2.6. Statistical Analysis Assessment for outliers for FFQ data was completed based on unrealistic reported energy intakes of 3500 kcal per day, as recommended by Csizmadi et al. [16]. Independent samples t-tests were used to compare differences between groups for continuous demographic variables while chi square analysis and Fisher’s exact test were used to examine the differences in categorical demographics between groups. Independent samples t-tests were used to compare mean intake between groups of the key nutrients measured by the FFQ. Analyses were performed using SPSS (version 18.0, SPSS Inc, Chicago, IL, USA) except for demographic variables: parity, education level, household income and BMI classification where STATA (version 10, StataCorp LP, College Station, TX, USA) was used. 3. Results 3.1. Participant Information Overall, 98 pregnant women and 103 non-pregnant women completed the study. Nine participants (seven pregnant and two non-pregnant) were excluded from all analyses on the basis of unrealistic energy intake reported on the FFQ [16]. Participant demographic information is described in Table 1. Compared to the non-pregnant women, the women in the pregnant group were more likely to have a higher pre-pregnancy BMI (p = 0.003), be married (p < 0.001), have more children (p = 0.005), be employed (p = 0.025), and have a higher household income (p < 0.001). There were no significant differences found between groups for age, ethnicity, chronic illness, or level of education. 3.2. FFQ Nutrient Intake Comparison between Groups Energy, macronutrient, and key micronutrient intakes are shown in Table 2. The pregnant women reported a significantly higher mean intake of saturated fat (SFA) (p < 0.05), trans fat (p < 0.01), and calcium (p < 0.05) compared to the non-pregnant group. The non-pregnant women reported a significantly higher mean intake of alcohol (p < 0.05). Intakes of energy and all other macronutrients and key micronutrients were similar between groups.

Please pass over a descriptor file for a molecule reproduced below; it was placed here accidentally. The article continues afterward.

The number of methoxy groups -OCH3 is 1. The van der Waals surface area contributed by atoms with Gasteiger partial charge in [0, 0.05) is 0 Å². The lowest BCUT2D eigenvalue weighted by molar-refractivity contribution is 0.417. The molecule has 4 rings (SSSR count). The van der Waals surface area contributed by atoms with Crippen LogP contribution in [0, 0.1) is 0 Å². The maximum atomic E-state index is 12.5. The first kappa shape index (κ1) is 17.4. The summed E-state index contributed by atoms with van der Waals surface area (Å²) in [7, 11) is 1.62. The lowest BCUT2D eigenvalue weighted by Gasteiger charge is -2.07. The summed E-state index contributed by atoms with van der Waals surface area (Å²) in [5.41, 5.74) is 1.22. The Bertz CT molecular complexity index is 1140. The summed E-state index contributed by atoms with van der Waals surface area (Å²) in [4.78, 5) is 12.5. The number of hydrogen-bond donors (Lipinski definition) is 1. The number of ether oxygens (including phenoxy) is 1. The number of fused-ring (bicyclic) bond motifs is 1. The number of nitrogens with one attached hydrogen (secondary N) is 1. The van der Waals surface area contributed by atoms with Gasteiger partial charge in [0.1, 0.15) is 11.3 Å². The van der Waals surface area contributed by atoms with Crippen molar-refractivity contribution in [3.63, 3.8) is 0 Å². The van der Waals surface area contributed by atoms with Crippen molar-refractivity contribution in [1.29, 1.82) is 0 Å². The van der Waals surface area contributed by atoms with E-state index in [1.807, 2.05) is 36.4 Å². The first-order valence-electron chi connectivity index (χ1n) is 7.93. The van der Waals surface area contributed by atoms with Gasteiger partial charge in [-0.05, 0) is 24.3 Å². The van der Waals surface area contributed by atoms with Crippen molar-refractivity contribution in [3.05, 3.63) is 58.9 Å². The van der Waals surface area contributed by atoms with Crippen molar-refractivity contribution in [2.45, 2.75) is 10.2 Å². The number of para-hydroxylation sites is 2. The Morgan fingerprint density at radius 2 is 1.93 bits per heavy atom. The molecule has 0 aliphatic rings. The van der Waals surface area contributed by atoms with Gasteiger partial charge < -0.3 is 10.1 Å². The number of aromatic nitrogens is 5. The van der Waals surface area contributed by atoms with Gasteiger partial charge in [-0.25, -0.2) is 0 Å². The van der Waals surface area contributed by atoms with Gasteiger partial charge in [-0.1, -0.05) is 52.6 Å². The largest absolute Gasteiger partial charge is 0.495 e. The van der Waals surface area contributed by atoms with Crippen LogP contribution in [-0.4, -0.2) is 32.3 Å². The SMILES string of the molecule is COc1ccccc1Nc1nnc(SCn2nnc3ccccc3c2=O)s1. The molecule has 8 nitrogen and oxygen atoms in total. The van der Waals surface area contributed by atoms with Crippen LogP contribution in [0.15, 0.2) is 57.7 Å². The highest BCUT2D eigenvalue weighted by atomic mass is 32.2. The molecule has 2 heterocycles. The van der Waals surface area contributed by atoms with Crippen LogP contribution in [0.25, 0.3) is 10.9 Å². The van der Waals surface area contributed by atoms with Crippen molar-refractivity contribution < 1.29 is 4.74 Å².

Nutrients 2015, 7

6160 Table 1. Participant Demographic Characteristics. Pregnant (n = 91)

Age (years) Weeks Gestation Body Mass Index (BMI) (kg/m2 )

Non-Pregnant (n = 101)

Mean (SD) a 30.8 ˘ 5.0 29.1 ˘ 7.7 31.0 ˘ 8.2 N/A 25.1 ˘ 6.7 22.8 ˘ 3.1 b (%)

Marital Status Married/Common Law Single/Divorced/Other Parity 0 1 2 or more Ethnicity Caucasian Other Chronic Illness No Yes Education Level High school graduate or less Some college or university College or university degree or above Employment Status Employed/Self-Employed Unemployed c Annual Household Income $60,000

p value

0.072 N/A 0.003 **

Assessment of Pre-Pregnancy Dietary Intake with a Food Frequency Questionnaire in Alberta Women.

Pre-pregnancy is an under-examined and potentially important time to optimize dietary intake to support fetal growth and development as well as matern...
NAN Sizes 1 Downloads 10 Views